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  1. #1
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    Oct 2019
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    Mini-Split cooling too quickly

    I recently built a small vacation cabin in SC. It is tightly built with SIP panels and has a Mitsubishi ductless mini-split system. It is virtually two separate buildings connected by a porch. Each building has its own mini-split head.

    The main building is 450 sf and has a 12,000 btu unit. It does a good job of keeping the temperature and humidity levels around 60% in the hot summer. Water drips out of the drain pipe outside regularly.

    The small building is 200 sf and has a 9,000 btu unit. The humidity level in there is always over 70% when the air conditioning is on. Water NEVER drips out of the drain pipe outside. My question is regarding this unit.

    When we turn it to dry mode, water will condense out and the humidity level goes down. But when we turn on the AC, the humidity spikes.

    I believe the unit is oversized and asked the contractor if we should switch to the 6,000 btu unit. He agreed that the unit was cooling the room too quickly but he said that the 9k unit and the 6k unit have the same lowest speed, so there would be no benefit to going smaller because it wouldn’t cool the room more slowly. This seems surprising to me, because this implies that the 6k unit isn’t actually made to cool a smaller room. His suggestion was to put it on dry mode all of the time and never use AC mode. He said dry mode will go 3 degrees below the temp setting, so if we want it 75, set it to dry 78.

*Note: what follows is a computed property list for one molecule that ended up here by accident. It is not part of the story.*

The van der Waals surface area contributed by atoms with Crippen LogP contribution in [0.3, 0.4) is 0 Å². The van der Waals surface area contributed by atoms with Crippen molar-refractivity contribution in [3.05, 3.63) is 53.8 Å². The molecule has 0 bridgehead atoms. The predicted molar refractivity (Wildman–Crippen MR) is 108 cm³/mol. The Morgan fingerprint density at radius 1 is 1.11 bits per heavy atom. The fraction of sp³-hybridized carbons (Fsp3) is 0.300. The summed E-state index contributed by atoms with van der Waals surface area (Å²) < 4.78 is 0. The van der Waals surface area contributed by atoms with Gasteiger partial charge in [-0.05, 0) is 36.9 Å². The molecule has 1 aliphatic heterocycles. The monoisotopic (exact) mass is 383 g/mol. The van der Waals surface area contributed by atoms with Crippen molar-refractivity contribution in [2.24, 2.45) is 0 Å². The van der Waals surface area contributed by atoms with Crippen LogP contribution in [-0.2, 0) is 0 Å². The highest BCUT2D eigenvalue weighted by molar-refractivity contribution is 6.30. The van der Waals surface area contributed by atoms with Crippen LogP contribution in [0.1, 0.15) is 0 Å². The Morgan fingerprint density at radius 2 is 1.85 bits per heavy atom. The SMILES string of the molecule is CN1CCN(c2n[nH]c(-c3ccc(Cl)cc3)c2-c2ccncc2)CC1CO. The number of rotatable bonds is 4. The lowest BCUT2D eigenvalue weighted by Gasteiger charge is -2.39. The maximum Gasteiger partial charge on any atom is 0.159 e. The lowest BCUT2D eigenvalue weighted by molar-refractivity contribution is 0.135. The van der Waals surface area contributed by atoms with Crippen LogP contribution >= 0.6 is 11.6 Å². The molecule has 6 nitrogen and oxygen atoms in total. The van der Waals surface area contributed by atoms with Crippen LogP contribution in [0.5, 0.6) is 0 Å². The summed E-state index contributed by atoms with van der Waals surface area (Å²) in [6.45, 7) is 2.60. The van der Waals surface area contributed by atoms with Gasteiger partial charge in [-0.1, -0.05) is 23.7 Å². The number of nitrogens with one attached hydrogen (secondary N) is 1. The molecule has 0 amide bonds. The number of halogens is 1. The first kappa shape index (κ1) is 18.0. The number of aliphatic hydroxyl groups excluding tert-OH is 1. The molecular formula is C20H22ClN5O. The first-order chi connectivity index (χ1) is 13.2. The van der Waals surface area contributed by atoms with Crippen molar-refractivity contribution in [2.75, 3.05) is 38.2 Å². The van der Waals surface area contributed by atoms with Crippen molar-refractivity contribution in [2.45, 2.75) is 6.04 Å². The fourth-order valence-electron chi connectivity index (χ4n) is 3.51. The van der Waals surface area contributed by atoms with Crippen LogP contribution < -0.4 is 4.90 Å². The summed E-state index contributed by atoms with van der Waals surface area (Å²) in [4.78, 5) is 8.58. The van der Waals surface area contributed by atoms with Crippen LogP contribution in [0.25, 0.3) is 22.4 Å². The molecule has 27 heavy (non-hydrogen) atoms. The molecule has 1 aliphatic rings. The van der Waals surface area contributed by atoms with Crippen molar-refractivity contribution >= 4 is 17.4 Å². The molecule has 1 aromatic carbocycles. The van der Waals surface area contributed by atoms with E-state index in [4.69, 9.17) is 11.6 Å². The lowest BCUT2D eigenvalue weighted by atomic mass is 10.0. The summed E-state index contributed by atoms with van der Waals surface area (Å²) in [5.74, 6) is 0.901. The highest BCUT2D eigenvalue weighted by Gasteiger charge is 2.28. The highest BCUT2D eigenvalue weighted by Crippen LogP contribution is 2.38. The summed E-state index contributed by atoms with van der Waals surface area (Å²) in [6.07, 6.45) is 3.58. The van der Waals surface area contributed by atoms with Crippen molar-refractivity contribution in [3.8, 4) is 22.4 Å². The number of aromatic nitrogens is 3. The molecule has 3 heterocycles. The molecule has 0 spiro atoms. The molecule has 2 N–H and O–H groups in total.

I called the Mitsubishi hotline for their advice and they said they don’t recommend dry mode for more than 4 hrs per day, but they didn't answer my questions about whether or not the 6k unit can cool a room more slowly than the 9k unit. They thought I was asking them to size my unit for me, which I wasn’t. I just want to understand if it’s true that there would be no reason to switch to the smaller unit.

    Logically, it seems like the smaller unit would cool a room more slowly than the larger unit, thus allowing the moist air to condense out the drain pipe. But my contractor says they are the exact same unit at low speeds, the only difference is that the control panel allows one to go as high as 9k, but the other one is limited to 6k. I understand that the fan speeds are the same, but are the coil sizes different between the units? Wouldn’t this affect the cooling speed?

  2. #2
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    Mar 2018
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    Chico, Ca #StateofJefferson